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Breaking Down India’s Exit from RCEP

“In the current situation, it is not possible for India to join the RCEP Agreement.” This line said by Narendra Modi, the Prime Minister of India, brought a halt to the RCEP negotiations which had been in place since November 2012. But what exactly is the RCEP and what forced India to withdraw from the agreement after such a long period of negotiations?

What is RCEP?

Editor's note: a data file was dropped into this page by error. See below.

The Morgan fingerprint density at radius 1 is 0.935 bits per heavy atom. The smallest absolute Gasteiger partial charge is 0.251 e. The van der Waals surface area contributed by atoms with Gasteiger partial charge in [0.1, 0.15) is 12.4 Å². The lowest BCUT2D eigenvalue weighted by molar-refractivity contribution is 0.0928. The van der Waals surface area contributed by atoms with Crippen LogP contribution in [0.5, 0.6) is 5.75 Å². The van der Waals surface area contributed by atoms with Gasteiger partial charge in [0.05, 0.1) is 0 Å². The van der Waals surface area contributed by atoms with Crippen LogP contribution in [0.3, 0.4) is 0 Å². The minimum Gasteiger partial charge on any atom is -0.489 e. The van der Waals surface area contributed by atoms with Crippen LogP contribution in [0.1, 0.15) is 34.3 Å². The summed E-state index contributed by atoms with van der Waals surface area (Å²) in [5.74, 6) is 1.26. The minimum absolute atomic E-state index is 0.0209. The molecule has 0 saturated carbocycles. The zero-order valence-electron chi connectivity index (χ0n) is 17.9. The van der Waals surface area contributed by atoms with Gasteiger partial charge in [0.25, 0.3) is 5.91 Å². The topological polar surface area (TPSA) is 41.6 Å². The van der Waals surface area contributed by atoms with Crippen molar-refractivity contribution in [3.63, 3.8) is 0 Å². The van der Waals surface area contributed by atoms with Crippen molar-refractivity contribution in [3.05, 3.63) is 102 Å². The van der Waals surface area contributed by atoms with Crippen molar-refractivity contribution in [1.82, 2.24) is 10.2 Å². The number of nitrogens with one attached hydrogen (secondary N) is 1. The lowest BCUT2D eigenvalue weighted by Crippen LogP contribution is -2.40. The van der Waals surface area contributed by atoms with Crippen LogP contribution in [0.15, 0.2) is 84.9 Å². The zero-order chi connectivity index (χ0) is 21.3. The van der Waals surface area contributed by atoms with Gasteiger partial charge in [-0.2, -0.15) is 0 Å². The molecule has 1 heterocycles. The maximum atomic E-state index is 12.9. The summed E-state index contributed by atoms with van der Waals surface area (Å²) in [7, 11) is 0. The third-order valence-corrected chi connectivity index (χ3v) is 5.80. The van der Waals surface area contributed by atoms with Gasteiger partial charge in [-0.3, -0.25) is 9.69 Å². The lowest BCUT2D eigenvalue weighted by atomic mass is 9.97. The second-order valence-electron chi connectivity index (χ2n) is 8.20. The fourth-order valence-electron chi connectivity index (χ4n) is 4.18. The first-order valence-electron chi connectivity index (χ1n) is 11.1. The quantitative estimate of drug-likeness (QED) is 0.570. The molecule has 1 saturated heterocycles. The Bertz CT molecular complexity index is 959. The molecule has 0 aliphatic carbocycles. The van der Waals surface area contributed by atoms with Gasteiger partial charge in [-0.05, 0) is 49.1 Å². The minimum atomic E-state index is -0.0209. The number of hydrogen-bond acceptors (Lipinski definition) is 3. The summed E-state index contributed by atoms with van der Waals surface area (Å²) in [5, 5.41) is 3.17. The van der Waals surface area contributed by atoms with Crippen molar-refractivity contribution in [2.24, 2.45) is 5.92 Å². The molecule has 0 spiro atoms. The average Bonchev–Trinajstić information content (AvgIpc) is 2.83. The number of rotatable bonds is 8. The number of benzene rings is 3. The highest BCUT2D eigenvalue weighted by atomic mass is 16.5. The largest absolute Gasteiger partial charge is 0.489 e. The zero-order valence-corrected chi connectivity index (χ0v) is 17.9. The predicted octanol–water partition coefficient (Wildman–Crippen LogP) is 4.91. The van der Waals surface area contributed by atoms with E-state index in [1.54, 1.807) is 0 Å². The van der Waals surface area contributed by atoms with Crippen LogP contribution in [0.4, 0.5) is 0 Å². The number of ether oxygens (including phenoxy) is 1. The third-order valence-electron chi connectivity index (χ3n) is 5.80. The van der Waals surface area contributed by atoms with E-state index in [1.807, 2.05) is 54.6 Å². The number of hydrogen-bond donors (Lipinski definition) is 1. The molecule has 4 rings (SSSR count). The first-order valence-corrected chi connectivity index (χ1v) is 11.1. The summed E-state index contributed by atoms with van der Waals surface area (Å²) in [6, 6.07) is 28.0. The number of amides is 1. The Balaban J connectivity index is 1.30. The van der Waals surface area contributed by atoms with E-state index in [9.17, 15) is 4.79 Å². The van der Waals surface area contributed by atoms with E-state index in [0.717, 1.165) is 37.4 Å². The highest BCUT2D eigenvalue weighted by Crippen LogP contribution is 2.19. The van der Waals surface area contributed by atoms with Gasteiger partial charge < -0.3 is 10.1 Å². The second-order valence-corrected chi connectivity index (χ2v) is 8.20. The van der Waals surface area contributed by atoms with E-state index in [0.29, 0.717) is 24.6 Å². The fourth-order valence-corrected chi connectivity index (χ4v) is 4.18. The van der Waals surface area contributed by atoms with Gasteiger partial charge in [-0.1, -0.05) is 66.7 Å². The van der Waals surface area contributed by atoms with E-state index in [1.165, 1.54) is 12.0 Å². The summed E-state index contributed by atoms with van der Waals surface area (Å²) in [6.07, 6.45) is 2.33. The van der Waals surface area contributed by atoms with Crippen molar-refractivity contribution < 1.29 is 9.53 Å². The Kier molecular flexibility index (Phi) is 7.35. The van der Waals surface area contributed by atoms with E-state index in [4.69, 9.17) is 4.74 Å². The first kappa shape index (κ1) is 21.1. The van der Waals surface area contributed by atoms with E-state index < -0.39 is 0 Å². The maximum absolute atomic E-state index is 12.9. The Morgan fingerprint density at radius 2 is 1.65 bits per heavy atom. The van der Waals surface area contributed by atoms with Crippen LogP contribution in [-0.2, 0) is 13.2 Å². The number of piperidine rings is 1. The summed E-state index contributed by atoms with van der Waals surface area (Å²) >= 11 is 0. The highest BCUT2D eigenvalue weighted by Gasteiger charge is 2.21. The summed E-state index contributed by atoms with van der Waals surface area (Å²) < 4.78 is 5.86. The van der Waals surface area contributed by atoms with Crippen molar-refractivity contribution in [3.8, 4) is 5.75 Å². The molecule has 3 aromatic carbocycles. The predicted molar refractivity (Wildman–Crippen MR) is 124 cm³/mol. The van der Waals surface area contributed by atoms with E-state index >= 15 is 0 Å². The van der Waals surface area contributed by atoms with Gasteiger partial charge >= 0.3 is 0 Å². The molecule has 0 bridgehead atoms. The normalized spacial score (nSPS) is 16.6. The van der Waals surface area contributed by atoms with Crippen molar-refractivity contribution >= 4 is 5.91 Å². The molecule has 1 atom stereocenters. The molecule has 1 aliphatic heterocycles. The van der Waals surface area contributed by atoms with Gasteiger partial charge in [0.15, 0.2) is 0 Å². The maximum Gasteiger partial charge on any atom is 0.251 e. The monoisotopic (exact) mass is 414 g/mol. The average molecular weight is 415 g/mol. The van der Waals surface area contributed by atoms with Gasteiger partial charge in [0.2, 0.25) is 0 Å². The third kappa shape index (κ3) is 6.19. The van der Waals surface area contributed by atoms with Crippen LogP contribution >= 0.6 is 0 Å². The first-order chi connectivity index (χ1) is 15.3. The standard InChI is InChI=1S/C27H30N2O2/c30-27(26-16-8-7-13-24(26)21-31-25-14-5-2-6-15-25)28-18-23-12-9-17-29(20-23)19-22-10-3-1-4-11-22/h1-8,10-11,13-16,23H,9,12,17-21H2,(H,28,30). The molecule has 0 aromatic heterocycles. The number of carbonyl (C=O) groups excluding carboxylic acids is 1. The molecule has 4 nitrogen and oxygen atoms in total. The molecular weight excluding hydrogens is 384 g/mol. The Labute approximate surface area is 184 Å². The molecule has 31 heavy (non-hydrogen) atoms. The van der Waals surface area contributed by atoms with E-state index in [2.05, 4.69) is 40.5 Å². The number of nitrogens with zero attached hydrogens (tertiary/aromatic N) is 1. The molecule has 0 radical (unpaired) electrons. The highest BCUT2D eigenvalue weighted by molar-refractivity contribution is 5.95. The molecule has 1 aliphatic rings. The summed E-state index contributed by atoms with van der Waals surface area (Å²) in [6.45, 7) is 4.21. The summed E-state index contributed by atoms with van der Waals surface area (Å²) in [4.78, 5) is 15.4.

The Regional Comprehensive Economic Partnership or RCEP deal was proposed at the ASEAN Summit in November 2012 with an aim to establish a trade bloc between the 10 ASEAN countries, China, Japan, South Korea, Australia, New Zealand and India. This would reduce trade barriers on goods, services, investment, intellectual property, and e-commerce. However, with Narendra Modi’s statement, the agreement now faces an unexpected hurdle. India’s exit from the deal is seen as a major blow to the agreement, given that with India on board, the deal would have had half the world’s population and a third of the global GDP under its ambit. But now that India has decided to leave, the trade bloc has lost a huge chunk of its market and lies under a looming threat of influence from China, which was earlier under check because of India’s presence.